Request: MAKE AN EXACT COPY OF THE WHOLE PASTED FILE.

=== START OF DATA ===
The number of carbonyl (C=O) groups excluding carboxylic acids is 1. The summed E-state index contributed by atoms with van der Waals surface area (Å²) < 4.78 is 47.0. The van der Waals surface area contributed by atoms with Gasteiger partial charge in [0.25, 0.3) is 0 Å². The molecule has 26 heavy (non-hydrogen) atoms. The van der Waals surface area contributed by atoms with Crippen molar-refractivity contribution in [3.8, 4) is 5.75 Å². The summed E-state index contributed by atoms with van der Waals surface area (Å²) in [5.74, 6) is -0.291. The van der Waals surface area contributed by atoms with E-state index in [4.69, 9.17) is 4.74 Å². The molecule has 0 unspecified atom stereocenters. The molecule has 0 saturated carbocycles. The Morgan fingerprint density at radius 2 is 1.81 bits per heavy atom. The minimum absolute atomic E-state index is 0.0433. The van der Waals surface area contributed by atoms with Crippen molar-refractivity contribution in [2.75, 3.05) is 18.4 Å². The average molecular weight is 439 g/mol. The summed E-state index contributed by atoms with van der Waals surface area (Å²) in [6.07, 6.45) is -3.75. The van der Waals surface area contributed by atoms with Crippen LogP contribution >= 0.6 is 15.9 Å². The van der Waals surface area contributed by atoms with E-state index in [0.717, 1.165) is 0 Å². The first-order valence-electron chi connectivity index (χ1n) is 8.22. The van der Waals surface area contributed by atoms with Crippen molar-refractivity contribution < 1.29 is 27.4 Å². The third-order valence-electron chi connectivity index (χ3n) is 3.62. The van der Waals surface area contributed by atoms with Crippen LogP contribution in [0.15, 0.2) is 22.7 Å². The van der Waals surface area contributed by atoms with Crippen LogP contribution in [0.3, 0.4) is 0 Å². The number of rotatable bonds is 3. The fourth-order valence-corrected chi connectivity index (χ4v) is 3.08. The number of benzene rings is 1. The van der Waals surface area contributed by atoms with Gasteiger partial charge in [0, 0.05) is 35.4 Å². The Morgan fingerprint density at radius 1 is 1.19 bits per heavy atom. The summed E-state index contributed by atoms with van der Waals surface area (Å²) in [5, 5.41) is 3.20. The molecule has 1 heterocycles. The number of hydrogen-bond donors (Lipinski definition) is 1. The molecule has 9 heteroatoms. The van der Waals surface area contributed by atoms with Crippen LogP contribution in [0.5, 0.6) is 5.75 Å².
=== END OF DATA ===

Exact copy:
The number of carbonyl (C=O) groups excluding carboxylic acids is 1. The summed E-state index contributed by atoms with van der Waals surface area (Å²) < 4.78 is 47.0. The van der Waals surface area contributed by atoms with Gasteiger partial charge in [0.25, 0.3) is 0 Å². The molecule has 26 heavy (non-hydrogen) atoms. The van der Waals surface area contributed by atoms with Crippen molar-refractivity contribution in [3.8, 4) is 5.75 Å². The summed E-state index contributed by atoms with van der Waals surface area (Å²) in [5.74, 6) is -0.291. The van der Waals surface area contributed by atoms with E-state index in [4.69, 9.17) is 4.74 Å². The molecule has 0 unspecified atom stereocenters. The molecule has 0 saturated carbocycles. The Morgan fingerprint density at radius 2 is 1.81 bits per heavy atom. The minimum absolute atomic E-state index is 0.0433. The van der Waals surface area contributed by atoms with Crippen molar-refractivity contribution in [2.75, 3.05) is 18.4 Å². The average molecular weight is 439 g/mol. The summed E-state index contributed by atoms with van der Waals surface area (Å²) in [6.07, 6.45) is -3.75. The van der Waals surface area contributed by atoms with Crippen LogP contribution >= 0.6 is 15.9 Å². The van der Waals surface area contributed by atoms with E-state index in [0.717, 1.165) is 0 Å². The first-order valence-electron chi connectivity index (χ1n) is 8.22. The van der Waals surface area contributed by atoms with Crippen molar-refractivity contribution < 1.29 is 27.4 Å². The third-order valence-electron chi connectivity index (χ3n) is 3.62. The van der Waals surface area contributed by atoms with Crippen LogP contribution in [0.15, 0.2) is 22.7 Å². The van der Waals surface area contributed by atoms with Crippen LogP contribution in [0.3, 0.4) is 0 Å². The number of rotatable bonds is 3. The fourth-order valence-corrected chi connectivity index (χ4v) is 3.08. The number of benzene rings is 1. The van der Waals surface area contributed by atoms with Gasteiger partial charge in [0, 0.05) is 35.4 Å². The Morgan fingerprint density at radius 1 is 1.19 bits per heavy atom. The summed E-state index contributed by atoms with van der Waals surface area (Å²) in [5, 5.41) is 3.20. The molecule has 1 heterocycles. The number of hydrogen-bond donors (Lipinski definition) is 1. The molecule has 9 heteroatoms. The van der Waals surface area contributed by atoms with Crippen LogP contribution in [0.5, 0.6) is 5.75 Å².